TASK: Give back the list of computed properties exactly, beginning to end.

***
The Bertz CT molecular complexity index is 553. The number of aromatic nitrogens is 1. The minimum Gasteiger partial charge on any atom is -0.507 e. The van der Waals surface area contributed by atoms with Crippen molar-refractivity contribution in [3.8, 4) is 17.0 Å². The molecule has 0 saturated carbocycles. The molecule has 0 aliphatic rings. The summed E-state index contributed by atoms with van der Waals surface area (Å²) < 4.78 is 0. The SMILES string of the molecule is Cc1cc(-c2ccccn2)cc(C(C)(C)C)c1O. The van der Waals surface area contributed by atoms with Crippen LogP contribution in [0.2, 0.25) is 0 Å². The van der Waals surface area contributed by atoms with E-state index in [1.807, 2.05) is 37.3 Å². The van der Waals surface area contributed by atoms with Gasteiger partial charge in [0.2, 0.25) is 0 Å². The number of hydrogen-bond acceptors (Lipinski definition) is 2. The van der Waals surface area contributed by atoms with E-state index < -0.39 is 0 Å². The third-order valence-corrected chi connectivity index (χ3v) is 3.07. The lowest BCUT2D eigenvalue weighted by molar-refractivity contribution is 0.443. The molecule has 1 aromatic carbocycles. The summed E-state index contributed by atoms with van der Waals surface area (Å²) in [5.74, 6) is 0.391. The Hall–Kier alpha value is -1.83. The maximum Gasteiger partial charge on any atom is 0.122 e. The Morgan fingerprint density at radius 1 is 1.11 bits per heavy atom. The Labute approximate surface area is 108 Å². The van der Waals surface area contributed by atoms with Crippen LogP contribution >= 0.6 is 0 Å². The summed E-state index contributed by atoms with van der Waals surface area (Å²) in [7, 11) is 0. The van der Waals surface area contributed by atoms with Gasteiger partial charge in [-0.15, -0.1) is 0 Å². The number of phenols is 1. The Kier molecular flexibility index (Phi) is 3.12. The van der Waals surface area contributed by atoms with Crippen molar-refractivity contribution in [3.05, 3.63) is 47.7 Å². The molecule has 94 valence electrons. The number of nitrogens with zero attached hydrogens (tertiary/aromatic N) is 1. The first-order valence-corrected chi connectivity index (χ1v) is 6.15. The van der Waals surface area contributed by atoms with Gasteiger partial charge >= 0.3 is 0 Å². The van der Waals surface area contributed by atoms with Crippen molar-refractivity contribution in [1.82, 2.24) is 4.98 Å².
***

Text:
The Bertz CT molecular complexity index is 553. The number of aromatic nitrogens is 1. The minimum Gasteiger partial charge on any atom is -0.507 e. The van der Waals surface area contributed by atoms with Crippen molar-refractivity contribution in [3.8, 4) is 17.0 Å². The molecule has 0 saturated carbocycles. The molecule has 0 aliphatic rings. The summed E-state index contributed by atoms with van der Waals surface area (Å²) < 4.78 is 0. The SMILES string of the molecule is Cc1cc(-c2ccccn2)cc(C(C)(C)C)c1O. The van der Waals surface area contributed by atoms with Crippen LogP contribution in [0.2, 0.25) is 0 Å². The van der Waals surface area contributed by atoms with E-state index in [1.807, 2.05) is 37.3 Å². The van der Waals surface area contributed by atoms with Gasteiger partial charge in [0.2, 0.25) is 0 Å². The number of hydrogen-bond acceptors (Lipinski definition) is 2. The van der Waals surface area contributed by atoms with E-state index < -0.39 is 0 Å². The third-order valence-corrected chi connectivity index (χ3v) is 3.07. The lowest BCUT2D eigenvalue weighted by molar-refractivity contribution is 0.443. The molecule has 1 aromatic carbocycles. The summed E-state index contributed by atoms with van der Waals surface area (Å²) in [5.74, 6) is 0.391. The Hall–Kier alpha value is -1.83. The maximum Gasteiger partial charge on any atom is 0.122 e. The Morgan fingerprint density at radius 1 is 1.11 bits per heavy atom. The Labute approximate surface area is 108 Å². The van der Waals surface area contributed by atoms with Crippen LogP contribution >= 0.6 is 0 Å². The summed E-state index contributed by atoms with van der Waals surface area (Å²) in [7, 11) is 0. The van der Waals surface area contributed by atoms with Gasteiger partial charge in [-0.15, -0.1) is 0 Å². The number of phenols is 1. The Kier molecular flexibility index (Phi) is 3.12. The van der Waals surface area contributed by atoms with Crippen molar-refractivity contribution in [3.05, 3.63) is 47.7 Å². The molecule has 94 valence electrons. The number of nitrogens with zero attached hydrogens (tertiary/aromatic N) is 1. The first-order valence-corrected chi connectivity index (χ1v) is 6.15. The van der Waals surface area contributed by atoms with Gasteiger partial charge >= 0.3 is 0 Å². The van der Waals surface area contributed by atoms with Crippen molar-refractivity contribution in [1.82, 2.24) is 4.98 Å².